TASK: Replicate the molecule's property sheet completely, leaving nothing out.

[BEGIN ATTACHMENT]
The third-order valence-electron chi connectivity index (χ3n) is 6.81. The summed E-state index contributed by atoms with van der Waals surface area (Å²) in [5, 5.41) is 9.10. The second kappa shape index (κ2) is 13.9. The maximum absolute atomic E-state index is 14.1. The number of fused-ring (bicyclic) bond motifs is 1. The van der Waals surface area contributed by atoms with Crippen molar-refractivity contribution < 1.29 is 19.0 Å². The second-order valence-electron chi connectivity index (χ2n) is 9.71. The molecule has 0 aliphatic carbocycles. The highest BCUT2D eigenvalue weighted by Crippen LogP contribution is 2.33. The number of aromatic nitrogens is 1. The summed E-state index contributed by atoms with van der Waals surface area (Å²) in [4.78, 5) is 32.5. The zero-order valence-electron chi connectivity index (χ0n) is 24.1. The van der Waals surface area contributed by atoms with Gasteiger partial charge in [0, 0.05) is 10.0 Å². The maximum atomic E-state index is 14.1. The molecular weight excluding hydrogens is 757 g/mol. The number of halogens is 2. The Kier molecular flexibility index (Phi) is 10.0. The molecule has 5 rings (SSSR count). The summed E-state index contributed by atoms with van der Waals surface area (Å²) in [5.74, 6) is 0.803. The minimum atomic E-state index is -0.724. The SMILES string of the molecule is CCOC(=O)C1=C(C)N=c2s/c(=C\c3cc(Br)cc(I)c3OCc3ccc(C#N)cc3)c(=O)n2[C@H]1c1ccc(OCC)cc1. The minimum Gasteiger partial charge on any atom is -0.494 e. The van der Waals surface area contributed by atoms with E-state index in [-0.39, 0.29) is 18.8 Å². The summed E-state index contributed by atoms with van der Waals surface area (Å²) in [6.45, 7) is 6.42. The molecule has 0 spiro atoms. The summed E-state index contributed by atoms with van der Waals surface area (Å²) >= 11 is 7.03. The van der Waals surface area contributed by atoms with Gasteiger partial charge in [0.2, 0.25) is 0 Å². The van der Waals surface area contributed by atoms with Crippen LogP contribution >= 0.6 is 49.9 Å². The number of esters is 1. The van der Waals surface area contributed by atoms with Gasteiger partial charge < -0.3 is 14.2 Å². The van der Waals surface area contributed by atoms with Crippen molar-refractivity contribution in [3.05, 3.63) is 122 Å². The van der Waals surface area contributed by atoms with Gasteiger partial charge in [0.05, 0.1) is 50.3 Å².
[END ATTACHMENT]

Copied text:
The third-order valence-electron chi connectivity index (χ3n) is 6.81. The summed E-state index contributed by atoms with van der Waals surface area (Å²) in [5, 5.41) is 9.10. The second kappa shape index (κ2) is 13.9. The maximum absolute atomic E-state index is 14.1. The number of fused-ring (bicyclic) bond motifs is 1. The van der Waals surface area contributed by atoms with Crippen molar-refractivity contribution < 1.29 is 19.0 Å². The second-order valence-electron chi connectivity index (χ2n) is 9.71. The molecule has 0 aliphatic carbocycles. The highest BCUT2D eigenvalue weighted by Crippen LogP contribution is 2.33. The number of aromatic nitrogens is 1. The summed E-state index contributed by atoms with van der Waals surface area (Å²) in [4.78, 5) is 32.5. The zero-order valence-electron chi connectivity index (χ0n) is 24.1. The van der Waals surface area contributed by atoms with Gasteiger partial charge in [0, 0.05) is 10.0 Å². The maximum atomic E-state index is 14.1. The molecular weight excluding hydrogens is 757 g/mol. The number of halogens is 2. The Kier molecular flexibility index (Phi) is 10.0. The molecule has 5 rings (SSSR count). The summed E-state index contributed by atoms with van der Waals surface area (Å²) in [5.74, 6) is 0.803. The minimum atomic E-state index is -0.724. The SMILES string of the molecule is CCOC(=O)C1=C(C)N=c2s/c(=C\c3cc(Br)cc(I)c3OCc3ccc(C#N)cc3)c(=O)n2[C@H]1c1ccc(OCC)cc1. The minimum Gasteiger partial charge on any atom is -0.494 e. The van der Waals surface area contributed by atoms with E-state index in [-0.39, 0.29) is 18.8 Å². The summed E-state index contributed by atoms with van der Waals surface area (Å²) in [6.45, 7) is 6.42. The molecule has 0 spiro atoms. The summed E-state index contributed by atoms with van der Waals surface area (Å²) >= 11 is 7.03. The van der Waals surface area contributed by atoms with Gasteiger partial charge in [0.2, 0.25) is 0 Å². The van der Waals surface area contributed by atoms with Crippen LogP contribution >= 0.6 is 49.9 Å². The number of esters is 1. The van der Waals surface area contributed by atoms with Gasteiger partial charge < -0.3 is 14.2 Å². The van der Waals surface area contributed by atoms with Crippen molar-refractivity contribution in [3.05, 3.63) is 122 Å². The van der Waals surface area contributed by atoms with Gasteiger partial charge in [0.05, 0.1) is 50.3 Å².